Tuesday, October 25, 2022


                                         THINKING ABOUT OBSERVATION

         We tell our students to be smart scientists, to carefully observe the world around them. But what does that really mean? What does it mean to observe? 

          I find that observation is an important tool both as a writer and as a nature photographer. Let me start with photography. Unless you're taking pictures of tame ducks, swans, or household pets, wildlife can be extremely difficult to photograph. Wild creatures have ore important things to do than sit around so you can photograph them. Also, the movements of birds and other animals are erratic and unpredictable, so photographing them can be frustrating. How can I photograph that bird if I have no idea what it will do or where it will go next? 

        In order to photograph wildlife I start by watching. And this requires patience. Careful observation helps me to learn the animal's habits and behavior. That way I can start to anticipate what they might do next. I'll explain how that played how while photographing this Belted Kingfisher.

        Some wildlife is okay if humans are nearby, but not the kingfisher. At the first sign that a person is close, the kingfisher will fly off. I love kingfishers, so I'm eager to get a sharp image. I would love to get a shot of the kingfisher with a fish in its mouth--but how? 

        Recently I was taking pictures at a pond not too far from my house. For a while nothing happened. Suddenly I heard a loud rattling--the call of the kingfisher! For the next fifteen minutes I watched it fly around. First it landed on a tree to the far left. Then the kingfisher was on a tree to the far right. I watchd it over over the water, looking for a fish. Suddenly it plummeted, grab something out of the water, and flew off. 

        I continued watching. There was a vertical pice of wood, about six feet high, sticking up at the back of the pond. The kingfisher landed on it. I wasn't very close, but I could watch it through a pair of binoculars. For four or five minutes it stared intently at the surface of the water. Suddenly it dropped down, plunged underwater, and returned to the same perch with a fish in its mouth! Birds will often do this...returning to the same perch. As I watched I saw the same sequence happen again and again.

    Now I could see the pattern. The kingfisher would leave its perch, swoop down, go underwater, grab a fish, and fly back to the same perch to enjoy breakfast. I prefocused my camera on the top of that stick, exactly where I knew the kingfisher would land. I set my shutter spped to 1/2000th of a second because a fast shutter speed is necessary to freeze a fast-flying bird.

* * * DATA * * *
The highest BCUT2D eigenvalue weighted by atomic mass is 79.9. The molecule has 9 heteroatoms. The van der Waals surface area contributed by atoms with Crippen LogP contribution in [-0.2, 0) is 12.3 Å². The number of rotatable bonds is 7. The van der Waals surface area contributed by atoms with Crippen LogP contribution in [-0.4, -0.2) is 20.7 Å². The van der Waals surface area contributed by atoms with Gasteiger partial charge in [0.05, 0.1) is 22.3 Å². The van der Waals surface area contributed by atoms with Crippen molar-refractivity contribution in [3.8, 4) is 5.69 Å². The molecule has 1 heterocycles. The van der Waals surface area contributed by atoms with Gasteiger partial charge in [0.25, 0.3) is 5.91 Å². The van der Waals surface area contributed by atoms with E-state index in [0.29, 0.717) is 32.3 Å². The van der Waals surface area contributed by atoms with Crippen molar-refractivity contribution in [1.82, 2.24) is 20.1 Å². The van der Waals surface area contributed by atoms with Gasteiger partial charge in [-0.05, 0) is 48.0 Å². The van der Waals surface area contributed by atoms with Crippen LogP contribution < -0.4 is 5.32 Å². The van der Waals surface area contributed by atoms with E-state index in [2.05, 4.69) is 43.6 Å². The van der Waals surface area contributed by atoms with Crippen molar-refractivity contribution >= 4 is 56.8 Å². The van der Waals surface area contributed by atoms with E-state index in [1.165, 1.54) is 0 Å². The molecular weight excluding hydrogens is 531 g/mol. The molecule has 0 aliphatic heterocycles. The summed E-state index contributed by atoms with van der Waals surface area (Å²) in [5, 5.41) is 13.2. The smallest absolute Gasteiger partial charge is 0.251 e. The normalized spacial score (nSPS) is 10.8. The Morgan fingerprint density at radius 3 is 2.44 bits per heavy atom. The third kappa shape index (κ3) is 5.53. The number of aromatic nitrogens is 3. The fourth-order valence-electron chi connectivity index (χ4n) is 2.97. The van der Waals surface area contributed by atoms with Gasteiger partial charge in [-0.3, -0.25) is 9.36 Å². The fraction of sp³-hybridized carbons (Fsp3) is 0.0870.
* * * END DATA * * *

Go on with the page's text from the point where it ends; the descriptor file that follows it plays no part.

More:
Next time the kingfisher left to get a fish I began pressing the shutter as fast as I could. Sure enough, the bird returned to the perch and I was able to get several sharp images. See below.

    When we talk to students about observation we often tell them to study small details. That's important, but it's more than that. Skillful observation requires us to stand back, watch over a period of time, and learn the patters of behavior that are distinctive to that creature. 

Friday, April 26, 2019

Waiting for Music

Tight buds loosen
and tiny fists bring
gifts: new leaves
pea green and shy.

The leaves will become
uncountable chimes
played and replayed
by the rusting wind.

Listen to the earth’s first
music, lovely and common
like the beating of rain
or the beating of hearts.

 from Ordinary Things: Poems from a Walk in Early Spring

Thursday, April 25, 2019


Help wanted: sturdy individual
interested in grassroots work
at a number of rugged locations
(cliffs, desert, some tundra).
Good benefits. Must be strong
and adaptable, self-starter,
persistent, willing to relocate,
with no fear of high places
and no known allergies
to bees.

Tuesday, April 23, 2019

Owl pellets? They’re fascinating, for sure, but they’re also rather gruesome and a little bit gross. Owl pellets are about the unlikeliest subject for a love poem—maybe that’s why this poem has always been one of my personal favorites.

Owl Pellets
                           by Ralph Fletcher         

A month ago
in biology lab
you sat close to me
knee touching mine
your sweet smell
almost drowning out
the formaldehyde stink
which crinkled up
your nose
while I dissected
our fetal pig.

Now I take apart
this owl pellet
small bag that holds
skin and hair and bones
little skeletons
what the owl ate
but couldn’t digest
and coughed back up.

You sit with Jon Fox
ignore me completely
laugh at his dumb jokes
let your head fall onto
his bony shoulder
while I attempt
to piece together
with trembling hands
the tiny bones
of a baby snake.

Certain things 
are just about
to swallow. 

                 from I Am Wings: Poems About Love